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Blog posts - 2018

The management of natural resource wealth is one of the most critical challenges posed to developing countries nowadays and it has been the case throughout history; from the diamonds of Sierra Leone to the oil of Venezuela, and the ivory of Tanzania. At least 40 percent of internal conflicts worldwide are linked to natural resources yet it would be far too simplistic to state that availability triggers conflict directly.  

Building Human Capital in Latin America

When regions of the world are compared in terms of long run economic growth, Latin America ranks at the bottom along with Sub-Saharan Africa. Countries in the region, in consideration of the Gini coefficient, are nearly 30% more unequal than the global average. Some 74 million Latin Americans (about 12.4% of the region’s population) live on less than $2 per day. Over half of them are children. And, in Brazil, children in the bottom income quintile complete an average of eight years of school versus over ten years completed by children in the top income quintile.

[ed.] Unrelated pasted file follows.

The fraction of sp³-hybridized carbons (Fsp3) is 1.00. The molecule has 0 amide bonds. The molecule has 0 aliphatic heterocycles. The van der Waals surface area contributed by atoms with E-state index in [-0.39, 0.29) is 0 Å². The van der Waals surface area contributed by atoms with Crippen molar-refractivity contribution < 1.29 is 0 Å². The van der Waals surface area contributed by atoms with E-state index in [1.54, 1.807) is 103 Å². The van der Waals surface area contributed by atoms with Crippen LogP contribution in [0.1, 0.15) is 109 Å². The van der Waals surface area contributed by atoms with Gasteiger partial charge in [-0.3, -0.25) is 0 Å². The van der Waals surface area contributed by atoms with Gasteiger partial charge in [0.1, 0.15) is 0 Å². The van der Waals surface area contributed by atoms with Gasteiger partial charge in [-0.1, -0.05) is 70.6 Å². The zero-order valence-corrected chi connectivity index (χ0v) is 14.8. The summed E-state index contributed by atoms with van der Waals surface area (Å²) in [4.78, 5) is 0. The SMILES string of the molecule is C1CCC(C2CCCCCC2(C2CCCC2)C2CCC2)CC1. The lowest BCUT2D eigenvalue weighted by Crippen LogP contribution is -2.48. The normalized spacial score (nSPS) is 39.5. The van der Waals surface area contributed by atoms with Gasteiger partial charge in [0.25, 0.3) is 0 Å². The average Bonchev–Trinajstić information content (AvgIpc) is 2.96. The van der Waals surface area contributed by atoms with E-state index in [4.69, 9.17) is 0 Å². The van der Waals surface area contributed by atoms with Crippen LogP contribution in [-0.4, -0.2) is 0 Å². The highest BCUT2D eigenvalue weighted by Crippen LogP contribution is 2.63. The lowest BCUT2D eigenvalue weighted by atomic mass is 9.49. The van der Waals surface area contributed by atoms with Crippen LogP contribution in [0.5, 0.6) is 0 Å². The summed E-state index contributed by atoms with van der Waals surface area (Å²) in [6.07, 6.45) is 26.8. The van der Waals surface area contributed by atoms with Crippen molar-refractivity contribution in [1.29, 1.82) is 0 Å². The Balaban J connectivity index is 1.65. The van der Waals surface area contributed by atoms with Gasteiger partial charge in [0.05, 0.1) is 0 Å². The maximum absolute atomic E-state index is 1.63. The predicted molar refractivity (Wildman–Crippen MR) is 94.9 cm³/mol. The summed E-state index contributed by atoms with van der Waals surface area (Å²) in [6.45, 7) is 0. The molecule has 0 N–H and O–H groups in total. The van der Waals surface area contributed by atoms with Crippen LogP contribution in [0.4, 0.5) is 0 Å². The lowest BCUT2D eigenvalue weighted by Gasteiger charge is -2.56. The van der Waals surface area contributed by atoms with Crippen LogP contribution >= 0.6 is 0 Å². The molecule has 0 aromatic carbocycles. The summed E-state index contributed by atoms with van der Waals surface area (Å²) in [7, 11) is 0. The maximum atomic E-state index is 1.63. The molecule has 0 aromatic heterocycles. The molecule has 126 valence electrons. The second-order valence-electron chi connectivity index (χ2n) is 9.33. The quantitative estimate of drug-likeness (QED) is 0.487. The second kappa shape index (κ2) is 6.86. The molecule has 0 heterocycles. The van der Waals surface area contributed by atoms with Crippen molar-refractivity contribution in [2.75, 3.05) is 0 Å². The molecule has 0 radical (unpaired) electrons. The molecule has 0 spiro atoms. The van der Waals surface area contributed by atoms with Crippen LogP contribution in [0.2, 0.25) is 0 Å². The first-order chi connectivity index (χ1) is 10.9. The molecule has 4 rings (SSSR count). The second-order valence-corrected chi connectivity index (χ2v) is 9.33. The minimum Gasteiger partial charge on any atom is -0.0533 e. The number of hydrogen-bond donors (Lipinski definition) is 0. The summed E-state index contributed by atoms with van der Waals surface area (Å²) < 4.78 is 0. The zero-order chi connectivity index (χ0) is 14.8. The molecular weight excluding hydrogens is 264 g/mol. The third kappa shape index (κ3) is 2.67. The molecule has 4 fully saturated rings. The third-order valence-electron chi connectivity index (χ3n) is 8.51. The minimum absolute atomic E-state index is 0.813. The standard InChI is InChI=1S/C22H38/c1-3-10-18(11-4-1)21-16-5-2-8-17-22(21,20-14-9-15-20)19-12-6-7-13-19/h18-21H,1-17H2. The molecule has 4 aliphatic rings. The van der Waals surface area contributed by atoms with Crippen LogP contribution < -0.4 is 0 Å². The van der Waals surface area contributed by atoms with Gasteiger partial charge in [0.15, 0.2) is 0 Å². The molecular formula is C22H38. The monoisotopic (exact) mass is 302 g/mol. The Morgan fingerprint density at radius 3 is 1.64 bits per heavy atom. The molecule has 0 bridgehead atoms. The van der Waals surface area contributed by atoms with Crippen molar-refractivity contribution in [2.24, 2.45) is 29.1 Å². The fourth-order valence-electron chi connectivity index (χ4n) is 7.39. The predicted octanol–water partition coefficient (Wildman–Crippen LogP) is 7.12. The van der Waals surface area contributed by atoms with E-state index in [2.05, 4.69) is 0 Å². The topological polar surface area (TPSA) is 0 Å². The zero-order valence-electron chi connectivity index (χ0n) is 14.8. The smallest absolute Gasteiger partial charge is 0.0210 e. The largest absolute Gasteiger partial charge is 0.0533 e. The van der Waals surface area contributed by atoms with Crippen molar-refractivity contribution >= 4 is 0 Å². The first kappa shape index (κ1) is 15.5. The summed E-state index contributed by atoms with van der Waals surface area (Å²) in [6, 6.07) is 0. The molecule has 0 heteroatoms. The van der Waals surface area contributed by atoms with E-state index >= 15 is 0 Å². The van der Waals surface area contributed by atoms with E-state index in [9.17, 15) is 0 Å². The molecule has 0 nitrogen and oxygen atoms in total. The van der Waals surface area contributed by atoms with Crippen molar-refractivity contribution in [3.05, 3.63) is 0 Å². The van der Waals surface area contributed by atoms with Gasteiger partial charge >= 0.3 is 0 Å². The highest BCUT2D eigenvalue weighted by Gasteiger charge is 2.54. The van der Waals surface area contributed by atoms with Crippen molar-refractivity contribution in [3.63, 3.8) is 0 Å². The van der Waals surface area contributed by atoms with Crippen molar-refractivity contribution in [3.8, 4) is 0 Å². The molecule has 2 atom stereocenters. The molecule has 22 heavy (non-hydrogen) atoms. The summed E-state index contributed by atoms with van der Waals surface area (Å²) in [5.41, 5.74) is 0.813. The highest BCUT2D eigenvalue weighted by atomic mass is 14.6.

The literature on Economics and International Relations displays a heavy use of the term ‘Emerging Economies’, which is often associated with both developed and developing countries. Yet it has not been entirely accepted neither as an economic notion nor as a political one, mostly because the complexity in the dissimilar markets that integrate the emerging set  has cast doubt on the appropriateness of the term to encompass so much diversity.